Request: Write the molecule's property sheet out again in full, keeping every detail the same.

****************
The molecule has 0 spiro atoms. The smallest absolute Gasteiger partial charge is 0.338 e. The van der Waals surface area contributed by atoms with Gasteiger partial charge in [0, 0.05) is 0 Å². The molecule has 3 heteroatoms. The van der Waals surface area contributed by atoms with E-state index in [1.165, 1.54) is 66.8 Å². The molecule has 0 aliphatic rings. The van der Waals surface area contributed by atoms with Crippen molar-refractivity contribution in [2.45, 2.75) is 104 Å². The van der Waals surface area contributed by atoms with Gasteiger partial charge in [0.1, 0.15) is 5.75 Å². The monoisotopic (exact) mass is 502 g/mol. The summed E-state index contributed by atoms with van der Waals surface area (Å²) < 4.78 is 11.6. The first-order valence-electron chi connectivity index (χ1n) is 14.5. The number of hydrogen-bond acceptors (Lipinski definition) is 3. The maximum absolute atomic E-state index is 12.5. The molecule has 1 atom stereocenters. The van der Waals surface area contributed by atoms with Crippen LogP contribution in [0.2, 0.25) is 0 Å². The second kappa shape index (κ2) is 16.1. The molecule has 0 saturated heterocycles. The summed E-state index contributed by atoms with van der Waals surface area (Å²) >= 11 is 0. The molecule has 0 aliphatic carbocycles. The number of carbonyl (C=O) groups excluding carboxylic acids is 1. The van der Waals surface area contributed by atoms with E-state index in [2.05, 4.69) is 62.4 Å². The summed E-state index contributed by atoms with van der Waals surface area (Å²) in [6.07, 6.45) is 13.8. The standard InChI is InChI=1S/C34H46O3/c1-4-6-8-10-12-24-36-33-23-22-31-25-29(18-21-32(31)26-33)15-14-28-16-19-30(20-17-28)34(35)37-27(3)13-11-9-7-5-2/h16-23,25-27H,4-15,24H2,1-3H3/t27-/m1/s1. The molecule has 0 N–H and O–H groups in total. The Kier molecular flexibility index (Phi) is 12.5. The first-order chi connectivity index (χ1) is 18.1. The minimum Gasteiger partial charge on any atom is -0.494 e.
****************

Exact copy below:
The molecule has 0 spiro atoms. The smallest absolute Gasteiger partial charge is 0.338 e. The van der Waals surface area contributed by atoms with Gasteiger partial charge in [0, 0.05) is 0 Å². The molecule has 3 heteroatoms. The van der Waals surface area contributed by atoms with E-state index in [1.165, 1.54) is 66.8 Å². The molecule has 0 aliphatic rings. The van der Waals surface area contributed by atoms with Crippen molar-refractivity contribution in [2.45, 2.75) is 104 Å². The van der Waals surface area contributed by atoms with Gasteiger partial charge in [0.1, 0.15) is 5.75 Å². The monoisotopic (exact) mass is 502 g/mol. The summed E-state index contributed by atoms with van der Waals surface area (Å²) < 4.78 is 11.6. The first-order valence-electron chi connectivity index (χ1n) is 14.5. The number of hydrogen-bond acceptors (Lipinski definition) is 3. The maximum absolute atomic E-state index is 12.5. The molecule has 1 atom stereocenters. The van der Waals surface area contributed by atoms with Crippen LogP contribution in [0.2, 0.25) is 0 Å². The second kappa shape index (κ2) is 16.1. The molecule has 0 saturated heterocycles. The summed E-state index contributed by atoms with van der Waals surface area (Å²) >= 11 is 0. The molecule has 0 aliphatic carbocycles. The number of carbonyl (C=O) groups excluding carboxylic acids is 1. The van der Waals surface area contributed by atoms with E-state index in [2.05, 4.69) is 62.4 Å². The summed E-state index contributed by atoms with van der Waals surface area (Å²) in [6.07, 6.45) is 13.8. The standard InChI is InChI=1S/C34H46O3/c1-4-6-8-10-12-24-36-33-23-22-31-25-29(18-21-32(31)26-33)15-14-28-16-19-30(20-17-28)34(35)37-27(3)13-11-9-7-5-2/h16-23,25-27H,4-15,24H2,1-3H3/t27-/m1/s1. The molecule has 0 N–H and O–H groups in total. The Kier molecular flexibility index (Phi) is 12.5. The first-order chi connectivity index (χ1) is 18.1. The minimum Gasteiger partial charge on any atom is -0.494 e.